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  1. #1
    BHE
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    what up grades would you do first. On new bike

    I just purchased a Motobecane Fantom29 Sport. and I am excited to start riding It has been about 10 years since I rode a MTB did a lot of riding while bike Cop.


    The bike seems solid but I know weighing at a sexy 370 im going to run into issues. I willbe riding to and from work and mostly paved roads. I have been looking a seat post and posibly new rims. Any sugestions would greatly appreciated. I am on a budget and I know dealing with big guy stuff runs more $$.

  2. #2
    Yes, that's fonetic
    Reputation: whodaphuck's Avatar
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    Why upgrade anything yet? If you're primarily riding on the road I'd just wait and replace parts as they break/wear out. Your first upgrade maybe should be some road slicks.

  3. #3
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    1st upgrade should be- learn to keep proper maintenance on your new bike.
    SPOKES will loosen. Keeping them tight and learning to retention them will save you some headache. Regardless of the quality level they will need maintenance.
    I've also had troubles with "loose ball" style hubs loosening on me.

  4. #4
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    Tubeless.

    If you're just commuting I guess this isn't a big deal but once you start riding trails that would be the first upgrade I would do. This is of course assuming you aren't exceeding the weight limit of your wheels to the point it is dangerous (many wheels have 150-200lb rider limits, which I myself am way over), then safety first!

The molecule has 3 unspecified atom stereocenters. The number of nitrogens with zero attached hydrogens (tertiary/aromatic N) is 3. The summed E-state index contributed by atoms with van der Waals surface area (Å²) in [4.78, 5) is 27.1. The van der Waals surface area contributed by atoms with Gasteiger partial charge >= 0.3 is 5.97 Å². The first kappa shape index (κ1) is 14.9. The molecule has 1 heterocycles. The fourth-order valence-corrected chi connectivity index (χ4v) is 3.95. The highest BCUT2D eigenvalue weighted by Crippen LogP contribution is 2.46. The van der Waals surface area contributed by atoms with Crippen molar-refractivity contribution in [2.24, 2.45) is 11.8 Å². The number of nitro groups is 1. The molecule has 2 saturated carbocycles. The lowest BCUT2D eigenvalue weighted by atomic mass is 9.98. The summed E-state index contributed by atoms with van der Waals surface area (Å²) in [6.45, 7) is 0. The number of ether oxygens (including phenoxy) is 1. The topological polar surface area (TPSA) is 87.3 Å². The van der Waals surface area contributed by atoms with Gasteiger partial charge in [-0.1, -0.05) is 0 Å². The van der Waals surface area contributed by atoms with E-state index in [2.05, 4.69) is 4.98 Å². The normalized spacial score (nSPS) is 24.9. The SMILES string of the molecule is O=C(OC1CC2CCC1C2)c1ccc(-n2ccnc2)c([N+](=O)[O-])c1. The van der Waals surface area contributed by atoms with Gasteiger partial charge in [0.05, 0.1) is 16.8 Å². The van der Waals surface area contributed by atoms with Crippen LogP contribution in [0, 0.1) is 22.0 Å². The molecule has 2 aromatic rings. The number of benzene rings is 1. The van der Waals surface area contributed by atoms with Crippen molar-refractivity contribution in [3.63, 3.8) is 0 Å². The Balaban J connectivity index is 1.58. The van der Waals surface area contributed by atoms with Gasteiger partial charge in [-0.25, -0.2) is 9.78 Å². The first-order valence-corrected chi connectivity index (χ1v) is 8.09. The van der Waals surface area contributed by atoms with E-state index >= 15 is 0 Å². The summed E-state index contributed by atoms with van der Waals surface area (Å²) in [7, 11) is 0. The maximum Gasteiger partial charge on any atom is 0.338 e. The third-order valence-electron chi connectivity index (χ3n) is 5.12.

5. #5
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    schwalbe big apple tires.. awesome commuter tire. and make sure you have all the tools and accessories needed if you break down. after that, just ride. you'll quickly realize what you need to do/buy to improve your experience.
    Rockhopper 29er

    -FSA Carbon handlebars, stem, & seatpost
    -2011 Rockshox Reba
    -Stan's Flow Wheelset
    -Ergon Grips

  6. #6
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    Tubeless conversion, you can do it for less than $50, and it's way better than slime in your tubes.
    Why would you be looking to replace the seatpost and rims?

  7. #7
    Workin for the weekend!
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    Big guys need strong pedals, make sure you're not rolling on stock junk...

  8. #8
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    I'd say replace as you go. A$$ hurts, get a new seat. Etc. No need to toss money at it until you ride it and 'feel' that something should be different. Just keep in mind that certain things (like saddles) actually may have weight guidelines.
    “Think of bicycles as rideable art that can just about save the world.”
-Grant Petersen

  9. #9
    JHH
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    Buy nice shorts with a great chamois for comfortable rides.
    Keep pedaling no matter what

  10. #10
    Corn Fed Iowan in Arkansa
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    I would recommend several of the above. I am 300 lbs. but do have a friend near your size.

    1. Comfortable shorts with the chamois in them. Checkout Aero Tech Designs Cycling Apparel | Bike Shorts | Bibs | Biking Jerseys

    2. Repair as you go. Learn basic maint. most of your LBS will offer a free class on basic maint.

    3. Don't worry at this time about going tubeless at this time.

    4. Invest in a commuter tire. Will make your ride more comfortable.

    5. Riding to work, dress layers, move away from wearing cotton.

    Enjoy your ride.

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